window.onload=function(){document.body.style.background='#888';spinner(12);spinner(16,1);spinner(37);spinner(51,1);spinner(64)}
function spinner(size,invert) {
var s=size,c='#000',n=document.createElement('i'),n1=document.createElement('i'),n2=document.createElement('i'),y=document.createElement('style'),map=[0.8,0.7,0.6,0.5,0.2,0.2,0.2,0.2,0.8];if(invert){c='#fff'};
n1.style.cssText='position:absolute;top:0;left:50%;display:block;width:'+(s/9)+'px;height:'+s+'px;margin-left:'+(-s/18)+'px;border-radius:'+(s/9)+'px;opacity:'+map[0]+';animation:spin 1s infinite steps(8);-webkit-animation:spin 1s infinite steps(8)';
for (var s=[],j=0;j<=8;j++){s.push((j*12.5)+'%{opacity:'+map[j]+'}');if(j>6){continue};var i=n1.cloneNode(true),r='rotate('+((j+1)*45)+'deg)',d=(j+1)*125;i.style.cssText+='-webkit-animation-delay:'+d+'ms;animation-delay:'+d+'ms;opacity:'+map[j]+';transform:'+r+';-webkit-Transform:'+r+';-moz-Transform:'+r+';-ms-Transform:'+r;n.appendChild(i)};
y.type='text/css';y.textContent='@-webkit-keyframes spin {'+s.join(' ')+'} @keyframes spin {'+s.join(' ')+'}';document.getElementsByTagName('head')[0].appendChild(y);document.body.appendChild(n);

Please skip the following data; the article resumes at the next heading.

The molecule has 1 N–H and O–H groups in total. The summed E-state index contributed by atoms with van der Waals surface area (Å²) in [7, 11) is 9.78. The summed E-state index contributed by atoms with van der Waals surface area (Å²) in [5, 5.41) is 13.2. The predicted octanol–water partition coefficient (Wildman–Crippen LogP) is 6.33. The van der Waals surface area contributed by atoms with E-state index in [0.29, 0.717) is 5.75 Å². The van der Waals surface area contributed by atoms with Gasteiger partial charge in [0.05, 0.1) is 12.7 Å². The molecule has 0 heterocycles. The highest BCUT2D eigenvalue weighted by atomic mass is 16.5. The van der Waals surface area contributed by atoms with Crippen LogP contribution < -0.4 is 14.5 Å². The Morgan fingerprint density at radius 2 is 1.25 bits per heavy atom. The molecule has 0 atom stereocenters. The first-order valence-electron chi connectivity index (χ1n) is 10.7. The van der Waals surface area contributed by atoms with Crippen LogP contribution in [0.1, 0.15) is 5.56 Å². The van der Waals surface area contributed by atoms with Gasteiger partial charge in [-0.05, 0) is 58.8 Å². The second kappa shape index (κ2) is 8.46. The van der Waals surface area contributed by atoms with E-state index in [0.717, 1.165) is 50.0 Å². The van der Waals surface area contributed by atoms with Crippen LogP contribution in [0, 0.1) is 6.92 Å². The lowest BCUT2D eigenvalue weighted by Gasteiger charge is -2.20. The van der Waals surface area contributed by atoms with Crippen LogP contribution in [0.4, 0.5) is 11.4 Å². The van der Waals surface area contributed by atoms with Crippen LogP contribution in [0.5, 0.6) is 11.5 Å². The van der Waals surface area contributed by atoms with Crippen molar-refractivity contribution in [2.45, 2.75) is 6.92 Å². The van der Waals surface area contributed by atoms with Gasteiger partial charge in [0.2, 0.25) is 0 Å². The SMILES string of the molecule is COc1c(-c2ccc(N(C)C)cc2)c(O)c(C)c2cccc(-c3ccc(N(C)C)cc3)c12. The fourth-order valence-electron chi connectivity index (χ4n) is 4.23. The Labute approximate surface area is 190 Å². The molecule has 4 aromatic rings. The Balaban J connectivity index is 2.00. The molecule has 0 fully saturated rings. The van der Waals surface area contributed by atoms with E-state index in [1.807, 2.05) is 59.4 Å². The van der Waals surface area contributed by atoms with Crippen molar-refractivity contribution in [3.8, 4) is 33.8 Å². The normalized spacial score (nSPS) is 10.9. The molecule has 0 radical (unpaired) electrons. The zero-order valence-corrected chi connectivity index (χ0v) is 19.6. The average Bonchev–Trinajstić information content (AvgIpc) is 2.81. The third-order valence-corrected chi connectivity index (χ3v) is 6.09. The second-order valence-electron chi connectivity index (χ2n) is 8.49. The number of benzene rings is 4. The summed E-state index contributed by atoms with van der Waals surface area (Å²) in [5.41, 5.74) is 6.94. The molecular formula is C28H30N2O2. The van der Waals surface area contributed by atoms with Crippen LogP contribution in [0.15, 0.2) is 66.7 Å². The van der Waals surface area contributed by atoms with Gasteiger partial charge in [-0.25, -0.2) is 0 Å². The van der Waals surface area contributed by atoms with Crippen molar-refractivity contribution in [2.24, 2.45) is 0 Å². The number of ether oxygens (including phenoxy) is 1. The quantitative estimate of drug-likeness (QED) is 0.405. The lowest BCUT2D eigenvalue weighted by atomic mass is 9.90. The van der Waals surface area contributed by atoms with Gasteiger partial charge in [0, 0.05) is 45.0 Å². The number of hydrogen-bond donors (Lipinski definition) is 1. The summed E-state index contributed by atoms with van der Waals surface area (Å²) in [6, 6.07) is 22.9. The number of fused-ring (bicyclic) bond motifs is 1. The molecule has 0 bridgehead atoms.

}


JS demo

CSS+JS demo

• An animated gif wouldn't suffice? You could include as a background-image in your stylesheet, or even lazy load the image depending on if you're using Ajax. – dward Jul 27 '15 at 16:10
• The idea is to use a resolution independent and lightweight spinner. Animated gifs medieval in my opinion, so I prefer more 'modern' solutions. – Sauvage Jul 27 '15 at 16:22
• Medieval, but ideal for this scenario. Why don't you make something that gifs can't handle then, like smooth animation or something? – Shomz Jul 28 '15 at 11:15
• FYI: setInterval is bad and can be choppy. hacks.mozilla.org/2011/08/… – epascarello Jul 28 '15 at 12:55
• Holy compacted code. My eyes! – Carcigenicate Aug 12 '15 at 15:32

As it stands, your code is pretty much unreadable. It is easier to read the minified version of jQuery than that. Yes, it's a mish-mash of super-clunky almost-minified unreadable code.

I will review the little I can understand:

1. Your function does too much!

It appears to have the following functionalities:

• Stylesheet
• Inline-stylesheet
• Element creation
• Some other obscure functionality

This function should do 1 thing and do it well, not a bunch of them and doing it ok-ish.

3. Variable names should be descriptive.

Example of variables you have:

• s - size is already perfect
• c - color is a candidate, but I don't know where you use it
• n - ...
• n1 - ...
• n2 - I have no idea
• y - Y U NO USE DESCRIPTIVE NAMES?

I decided to stop there.

4. You don't validate if size is a number.